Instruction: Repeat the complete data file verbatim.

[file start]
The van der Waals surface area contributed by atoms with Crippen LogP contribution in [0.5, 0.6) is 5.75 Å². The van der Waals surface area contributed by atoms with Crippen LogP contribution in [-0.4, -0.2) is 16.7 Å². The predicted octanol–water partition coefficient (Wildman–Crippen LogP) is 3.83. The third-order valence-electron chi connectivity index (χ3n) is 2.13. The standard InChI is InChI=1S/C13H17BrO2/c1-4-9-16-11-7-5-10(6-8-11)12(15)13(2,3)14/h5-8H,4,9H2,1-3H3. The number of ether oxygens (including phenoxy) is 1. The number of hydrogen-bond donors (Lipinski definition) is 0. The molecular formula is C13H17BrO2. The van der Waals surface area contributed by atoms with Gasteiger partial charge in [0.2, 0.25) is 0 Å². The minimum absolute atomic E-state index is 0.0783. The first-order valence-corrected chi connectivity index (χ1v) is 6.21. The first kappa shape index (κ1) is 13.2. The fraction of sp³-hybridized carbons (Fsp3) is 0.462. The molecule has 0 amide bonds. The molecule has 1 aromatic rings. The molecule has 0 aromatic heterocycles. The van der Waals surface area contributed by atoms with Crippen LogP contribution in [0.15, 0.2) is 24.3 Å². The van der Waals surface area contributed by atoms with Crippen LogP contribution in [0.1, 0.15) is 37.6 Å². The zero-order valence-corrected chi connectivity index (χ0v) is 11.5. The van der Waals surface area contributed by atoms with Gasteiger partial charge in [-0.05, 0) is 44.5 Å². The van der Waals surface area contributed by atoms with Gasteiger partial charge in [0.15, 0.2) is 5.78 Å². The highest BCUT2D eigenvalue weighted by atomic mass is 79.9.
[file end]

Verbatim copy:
The van der Waals surface area contributed by atoms with Crippen LogP contribution in [0.5, 0.6) is 5.75 Å². The van der Waals surface area contributed by atoms with Crippen LogP contribution in [-0.4, -0.2) is 16.7 Å². The predicted octanol–water partition coefficient (Wildman–Crippen LogP) is 3.83. The third-order valence-electron chi connectivity index (χ3n) is 2.13. The standard InChI is InChI=1S/C13H17BrO2/c1-4-9-16-11-7-5-10(6-8-11)12(15)13(2,3)14/h5-8H,4,9H2,1-3H3. The number of ether oxygens (including phenoxy) is 1. The number of hydrogen-bond donors (Lipinski definition) is 0. The molecular formula is C13H17BrO2. The van der Waals surface area contributed by atoms with Gasteiger partial charge in [0.2, 0.25) is 0 Å². The minimum absolute atomic E-state index is 0.0783. The first-order valence-corrected chi connectivity index (χ1v) is 6.21. The first kappa shape index (κ1) is 13.2. The fraction of sp³-hybridized carbons (Fsp3) is 0.462. The molecule has 0 amide bonds. The molecule has 1 aromatic rings. The molecule has 0 aromatic heterocycles. The van der Waals surface area contributed by atoms with Crippen LogP contribution in [0.15, 0.2) is 24.3 Å². The van der Waals surface area contributed by atoms with Crippen LogP contribution in [0.1, 0.15) is 37.6 Å². The zero-order valence-corrected chi connectivity index (χ0v) is 11.5. The van der Waals surface area contributed by atoms with Gasteiger partial charge in [-0.05, 0) is 44.5 Å². The van der Waals surface area contributed by atoms with Gasteiger partial charge in [0.15, 0.2) is 5.78 Å². The highest BCUT2D eigenvalue weighted by atomic mass is 79.9.